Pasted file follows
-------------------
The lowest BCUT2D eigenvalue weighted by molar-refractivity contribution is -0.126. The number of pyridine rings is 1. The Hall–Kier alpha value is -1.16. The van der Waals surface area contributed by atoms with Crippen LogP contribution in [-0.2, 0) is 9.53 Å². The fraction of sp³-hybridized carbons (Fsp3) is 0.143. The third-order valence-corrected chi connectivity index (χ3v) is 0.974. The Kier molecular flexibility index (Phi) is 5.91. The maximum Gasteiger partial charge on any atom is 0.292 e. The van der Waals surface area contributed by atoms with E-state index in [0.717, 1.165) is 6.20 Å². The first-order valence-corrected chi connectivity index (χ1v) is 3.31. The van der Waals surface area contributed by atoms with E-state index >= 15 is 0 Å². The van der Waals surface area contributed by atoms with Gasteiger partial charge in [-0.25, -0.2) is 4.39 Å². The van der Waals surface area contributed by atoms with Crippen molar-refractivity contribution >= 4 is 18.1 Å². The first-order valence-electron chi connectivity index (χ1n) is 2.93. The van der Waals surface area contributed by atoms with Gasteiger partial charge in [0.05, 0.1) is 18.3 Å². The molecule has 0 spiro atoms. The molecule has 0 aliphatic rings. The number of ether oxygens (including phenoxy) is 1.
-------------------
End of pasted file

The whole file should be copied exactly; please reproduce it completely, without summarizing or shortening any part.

The lowest BCUT2D eigenvalue weighted by molar-refractivity contribution is -0.126. The number of pyridine rings is 1. The Hall–Kier alpha value is -1.16. The van der Waals surface area contributed by atoms with Crippen LogP contribution in [-0.2, 0) is 9.53 Å². The fraction of sp³-hybridized carbons (Fsp3) is 0.143. The third-order valence-corrected chi connectivity index (χ3v) is 0.974. The Kier molecular flexibility index (Phi) is 5.91. The maximum Gasteiger partial charge on any atom is 0.292 e. The van der Waals surface area contributed by atoms with E-state index in [0.717, 1.165) is 6.20 Å². The first-order valence-corrected chi connectivity index (χ1v) is 3.31. The van der Waals surface area contributed by atoms with E-state index >= 15 is 0 Å². The van der Waals surface area contributed by atoms with Gasteiger partial charge in [-0.25, -0.2) is 4.39 Å². The van der Waals surface area contributed by atoms with Crippen molar-refractivity contribution >= 4 is 18.1 Å². The first-order valence-electron chi connectivity index (χ1n) is 2.93. The van der Waals surface area contributed by atoms with Gasteiger partial charge in [0.05, 0.1) is 18.3 Å². The molecule has 0 spiro atoms. The molecule has 0 aliphatic rings. The number of ether oxygens (including phenoxy) is 1.